A major community trust will slash its spending after losing hundreds of millions on international finance markets.
The ASB Community Trust, which supports community groups in the health, education, cultural, heritage and sporting sectors in Auckland and Northland, has lost $200 million since October as a result of the global meltdown.
The trust, which has 60 per cent of its assets invested in international property, bonds and equity, was worth $1 billion a year ago but is now struggling with losses chief executive Jennifer Gill says are the largest in its history.
"Broadly, where we've taken the biggest losses has been in global equity. But what's happened is everything has been hit both in New Zealand and offshore, which is the abnormal situation that all investors have found themselves in."
The trust was formed in the restructuring of the trustee savings bank sector in the 1980s. The trust received $177 million to invest for community projects and initiatives.
It has given out $645 million in grants since 1988 - $61 million of it last year.
Ms Gill said because of the uncertain financial climate the trust wouldn't be in a position to confirm the 2009/2010 funding budget by March, when it would usually do so, and would instead wait until September, when conditions are expected to be much "tighter".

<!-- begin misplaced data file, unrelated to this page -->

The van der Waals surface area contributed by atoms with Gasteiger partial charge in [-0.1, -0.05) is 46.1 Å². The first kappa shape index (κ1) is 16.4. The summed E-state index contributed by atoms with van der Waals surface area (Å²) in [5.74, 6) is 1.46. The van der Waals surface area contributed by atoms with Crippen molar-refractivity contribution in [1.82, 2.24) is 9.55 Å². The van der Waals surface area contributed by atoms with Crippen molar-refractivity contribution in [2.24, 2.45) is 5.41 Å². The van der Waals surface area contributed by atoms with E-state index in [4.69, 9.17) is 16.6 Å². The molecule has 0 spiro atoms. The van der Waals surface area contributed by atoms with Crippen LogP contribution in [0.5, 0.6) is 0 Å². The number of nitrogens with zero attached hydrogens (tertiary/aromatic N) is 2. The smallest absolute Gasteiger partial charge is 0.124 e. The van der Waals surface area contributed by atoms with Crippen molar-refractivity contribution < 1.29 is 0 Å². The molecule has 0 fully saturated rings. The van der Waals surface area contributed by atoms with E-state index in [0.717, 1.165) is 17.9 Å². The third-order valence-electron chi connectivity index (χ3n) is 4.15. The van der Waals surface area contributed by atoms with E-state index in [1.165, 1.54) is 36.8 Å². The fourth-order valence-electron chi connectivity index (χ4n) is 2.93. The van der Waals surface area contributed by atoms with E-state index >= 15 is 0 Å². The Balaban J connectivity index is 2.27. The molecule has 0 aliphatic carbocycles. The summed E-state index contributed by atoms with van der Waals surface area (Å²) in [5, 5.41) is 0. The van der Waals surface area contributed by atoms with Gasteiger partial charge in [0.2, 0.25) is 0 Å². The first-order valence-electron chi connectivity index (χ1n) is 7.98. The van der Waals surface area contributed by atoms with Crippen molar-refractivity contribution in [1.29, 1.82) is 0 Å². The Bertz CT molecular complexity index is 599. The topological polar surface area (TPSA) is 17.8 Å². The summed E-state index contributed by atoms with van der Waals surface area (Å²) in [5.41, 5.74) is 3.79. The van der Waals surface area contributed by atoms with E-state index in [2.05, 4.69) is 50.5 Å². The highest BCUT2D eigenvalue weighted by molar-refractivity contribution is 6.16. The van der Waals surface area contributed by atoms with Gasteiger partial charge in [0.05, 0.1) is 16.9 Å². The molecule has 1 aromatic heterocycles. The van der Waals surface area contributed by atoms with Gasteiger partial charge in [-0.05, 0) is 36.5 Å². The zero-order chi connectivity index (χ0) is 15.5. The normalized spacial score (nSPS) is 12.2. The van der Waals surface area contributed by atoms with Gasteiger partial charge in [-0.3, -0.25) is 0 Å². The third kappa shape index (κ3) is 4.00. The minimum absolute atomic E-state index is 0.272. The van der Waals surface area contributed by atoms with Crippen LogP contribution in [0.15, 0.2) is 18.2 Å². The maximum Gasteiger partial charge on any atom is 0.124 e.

"Basically we're going to give ourselves six months and hope that the markets will start picking up and then we'll make our major decisions in the second half of the year."
That meant there would be a restricted amount of money available in the first half of the year, and instead of two funding rounds there would be only one.
Major building projects would not get the go-ahead from the trust, either.
While the trust had faced bad patches before - most recently between 2000 and 2002, when its portfolio value fell after the tech bubble burst - there had been no warnings of what would play out in 2008.
"I guess we always knew there would be a bad year but this is a year that nobody predicted - the Reserve Bank, the best economists in the world ... nobody predicted this.
Ms Gill said the trust still had substantial investments. She encouraged community organisations to apply during the first round for help, as staff would be able to give applicants information about whether their project was a priority for the second round.
The ASB trust's predicament has left John Bain, chairman of the Northland Emergency Services Trust, worried about how community organisations will compete for the dollar.
"It's one of those times where we're all in a desperate situation," he said.
Last year, after funding fell through, the ASB trust "bailed out" the Northland trust, which funds the region's two rescue helicopters to the tune of $448,239. This year Mr Bain is looking for $1 million.
Counties Manukau Sport had asked the ASB trust for $387,000, but after meeting its staff decided it could cut a pilot programme worth $200,000.
Chief executive Russell Preston said Counties Manukau recognised tough times meant you couldn't always get what you wanted.
"We recognise that our partner's in trouble and so we've asked, 'How can we support them?'"
Sharp decreases in gaming revenue means the community sector will be squeezed by a drop in grants from gaming trusts as well.
Phil Holden from the Lion Foundation, which distributes the profits from many pub poker machines, said because spending had been down since May, the total money available for grants was expected to drop from $47 million to $36 million.